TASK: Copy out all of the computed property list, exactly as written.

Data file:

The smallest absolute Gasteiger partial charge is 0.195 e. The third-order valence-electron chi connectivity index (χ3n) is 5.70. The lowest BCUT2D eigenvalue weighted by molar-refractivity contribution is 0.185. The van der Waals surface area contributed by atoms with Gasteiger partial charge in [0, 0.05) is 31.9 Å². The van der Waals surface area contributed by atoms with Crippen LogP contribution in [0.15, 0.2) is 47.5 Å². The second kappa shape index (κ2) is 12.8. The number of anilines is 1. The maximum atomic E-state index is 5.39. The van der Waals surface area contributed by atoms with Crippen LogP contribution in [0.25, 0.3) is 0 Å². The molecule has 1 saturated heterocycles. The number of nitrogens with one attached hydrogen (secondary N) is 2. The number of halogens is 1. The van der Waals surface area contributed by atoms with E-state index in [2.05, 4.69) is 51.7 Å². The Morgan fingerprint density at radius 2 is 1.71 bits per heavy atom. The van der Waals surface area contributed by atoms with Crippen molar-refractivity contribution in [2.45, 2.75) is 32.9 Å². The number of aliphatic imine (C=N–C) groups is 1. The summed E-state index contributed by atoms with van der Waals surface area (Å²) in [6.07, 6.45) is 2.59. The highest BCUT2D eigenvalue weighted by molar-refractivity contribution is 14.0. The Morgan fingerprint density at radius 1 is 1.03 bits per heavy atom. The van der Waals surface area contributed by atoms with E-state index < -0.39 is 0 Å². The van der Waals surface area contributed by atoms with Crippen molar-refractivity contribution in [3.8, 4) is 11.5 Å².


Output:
The smallest absolute Gasteiger partial charge is 0.195 e. The third-order valence-electron chi connectivity index (χ3n) is 5.70. The lowest BCUT2D eigenvalue weighted by molar-refractivity contribution is 0.185. The van der Waals surface area contributed by atoms with Gasteiger partial charge in [0, 0.05) is 31.9 Å². The van der Waals surface area contributed by atoms with Crippen LogP contribution in [0.15, 0.2) is 47.5 Å². The second kappa shape index (κ2) is 12.8. The number of anilines is 1. The maximum atomic E-state index is 5.39. The van der Waals surface area contributed by atoms with Crippen LogP contribution in [0.25, 0.3) is 0 Å². The molecule has 1 saturated heterocycles. The number of nitrogens with one attached hydrogen (secondary N) is 2. The number of halogens is 1. The van der Waals surface area contributed by atoms with E-state index in [2.05, 4.69) is 51.7 Å². The Morgan fingerprint density at radius 2 is 1.71 bits per heavy atom. The van der Waals surface area contributed by atoms with Crippen molar-refractivity contribution in [2.45, 2.75) is 32.9 Å². The number of aliphatic imine (C=N–C) groups is 1. The summed E-state index contributed by atoms with van der Waals surface area (Å²) in [6.07, 6.45) is 2.59. The highest BCUT2D eigenvalue weighted by molar-refractivity contribution is 14.0. The Morgan fingerprint density at radius 1 is 1.03 bits per heavy atom. The van der Waals surface area contributed by atoms with E-state index < -0.39 is 0 Å². The van der Waals surface area contributed by atoms with Crippen molar-refractivity contribution in [3.8, 4) is 11.5 Å².